My Name is Vanessa and I’m helping my daughter Block Out Cancer

Keira Armstrong was diagnosed with Wilms Tumor at age 2.When our then 4-year-old daughter Keira complained of a stomachache, we thought she was probably constipated. We gave her laxatives and took her to the pediatrician who also agreed it was most likely constipation. He told us to bring her back in two weeks if she wasn’t improving.

Her stomach continued to hurt and her abdomen became very swollen. We took her back to the doctor who ordered some blood work and X-rays. He told us that if she wasn’t better in the morning to take her to the Emergency Room. Keira tried to convince us that she felt better, but we knew she was still in pain. We took her to the C.S. Mott Children’s Hospital ER.

My husband drove Keira up to Ann Arbor from our home in Tecumseh and I stayed home with our son, Cooper, who was 2 years old at the time. After several hours, my husband called and told me they’d found a mass on Keira’s left kidney and thought it was cancer. I quickly found someone to care for our son and rushed to Mott.

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My Name is Dustan and I’m helping kids be strong while they’re fighting to Block Out Cancer

Dustan ColyerI was diagnosed with stage 5 Wilms Tumor, a kidney cancer, when I was 6 years old. I’ve had recurrences when I was 10, 13, 16, and 17-18 years old. I’ve had tumors in my spinal cord, lungs, kidney, liver and diaphragm. I’m now 19 years old. Through it all, C.S. Mott Children’s Hospital has been there helping me fight.

During my treatment, I was part of a genetic sequencing study at Mott where researchers broke apart my DNA to help personalize my treatment plan specifically to me and my cancer. Chemotherapy and radiation do not work on my tumors, but the Mott team was able to put me in a clinical trial based on what they learned from the gene sequencing, and I’m now living comfortably on the new personalized medication. It’s given me a new chance to live and make a difference.

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Raegan’s Story: Wilms Tumor Treatment at Mott Children’s Hospital

mott blog - raegan kromer block out cancerChristina Kromer looks back on it as a real whirlwind.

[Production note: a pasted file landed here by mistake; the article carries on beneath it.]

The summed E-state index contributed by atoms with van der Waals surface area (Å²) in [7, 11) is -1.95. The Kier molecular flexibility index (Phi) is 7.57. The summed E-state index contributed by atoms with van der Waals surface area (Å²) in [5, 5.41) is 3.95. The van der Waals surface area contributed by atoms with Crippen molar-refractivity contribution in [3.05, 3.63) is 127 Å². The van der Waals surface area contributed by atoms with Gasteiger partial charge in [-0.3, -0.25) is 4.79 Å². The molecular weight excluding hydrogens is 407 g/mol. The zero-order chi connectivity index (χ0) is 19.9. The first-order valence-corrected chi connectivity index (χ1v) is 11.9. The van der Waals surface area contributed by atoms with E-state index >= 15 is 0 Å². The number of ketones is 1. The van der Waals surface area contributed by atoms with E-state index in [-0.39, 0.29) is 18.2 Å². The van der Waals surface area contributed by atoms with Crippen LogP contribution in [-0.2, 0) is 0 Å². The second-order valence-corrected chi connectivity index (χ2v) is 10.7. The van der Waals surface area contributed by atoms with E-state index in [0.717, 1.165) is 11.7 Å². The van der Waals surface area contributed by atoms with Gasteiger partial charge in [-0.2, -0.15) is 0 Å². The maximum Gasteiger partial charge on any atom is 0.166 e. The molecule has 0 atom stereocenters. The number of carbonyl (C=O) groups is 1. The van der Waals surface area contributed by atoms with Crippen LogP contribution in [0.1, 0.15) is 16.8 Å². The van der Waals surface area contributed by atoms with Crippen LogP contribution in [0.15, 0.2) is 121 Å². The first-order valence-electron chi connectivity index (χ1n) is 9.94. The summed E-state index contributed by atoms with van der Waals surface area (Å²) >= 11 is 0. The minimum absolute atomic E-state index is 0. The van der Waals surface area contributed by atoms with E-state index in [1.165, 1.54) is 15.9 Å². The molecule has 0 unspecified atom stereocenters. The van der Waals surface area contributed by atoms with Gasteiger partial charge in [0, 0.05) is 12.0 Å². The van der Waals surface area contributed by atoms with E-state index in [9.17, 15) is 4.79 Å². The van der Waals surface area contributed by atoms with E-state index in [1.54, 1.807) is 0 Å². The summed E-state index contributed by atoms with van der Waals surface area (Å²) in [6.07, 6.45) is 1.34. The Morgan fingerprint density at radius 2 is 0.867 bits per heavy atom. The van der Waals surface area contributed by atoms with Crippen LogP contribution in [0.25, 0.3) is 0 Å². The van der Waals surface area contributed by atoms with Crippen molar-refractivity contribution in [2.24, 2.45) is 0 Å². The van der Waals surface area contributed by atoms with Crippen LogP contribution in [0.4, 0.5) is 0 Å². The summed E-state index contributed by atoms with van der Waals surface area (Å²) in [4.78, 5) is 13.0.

“It all happened so quickly,” said Christina of her daughter Raegan’s journey at University of Michigan C.S. Mott Children’s Hospital.

Her 16-month-old daughter Raegan seemed to be doing fine. She was a happy baby — very social and playful. She wasn’t showing any symptoms of distress.

So Christina, of Howell, was terrified when she went to change her daughter’s diaper before a nap one afternoon to find blood — lots of it.

Her local pediatrician told the Kromers to come to her office in Howell right away. There, after an ultrasound, Raegan was directed to C.S. Mott Children’s Hospital.

“They were expecting us,” Christina and her husband Benjamin said about their initial experience at Mott. “They had a fellow from the surgery department ready to see us.”

Raegan underwent a CT scan and doctors confirmed the problem. Raegan’s right kidney had a form of kidney cancer known as a Wilms tumor, or nephroblastoma.

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Improving the Patient Experience: How can we do this better?

By Erica Southworth, NP

As a nurse practitioner for the past seven years, I have had the privilege of being able to help many families through one of the most difficult times of their lives.

My area of specialization and interest is working with children and families faced with the diagnosis of a solid tumor, such as neuroblastoma or Wilms tumor.

Solid tumors are complex conditions that require a full team of specialists to treat.  Families are referred to us from all over Michigan and sometimes beyond. Often, prior to being sent to us, they may have experienced a long, frustrating and seemingly endless journey towards a diagnosis. As a professional and as a mother, I have always found it frustrating to see families who, having bounced around from appointment to appointment, are exhausted and scared when finally arriving at U-M. Even after their numerous appointments, they still possess little formal information about their child’s condition or disease.

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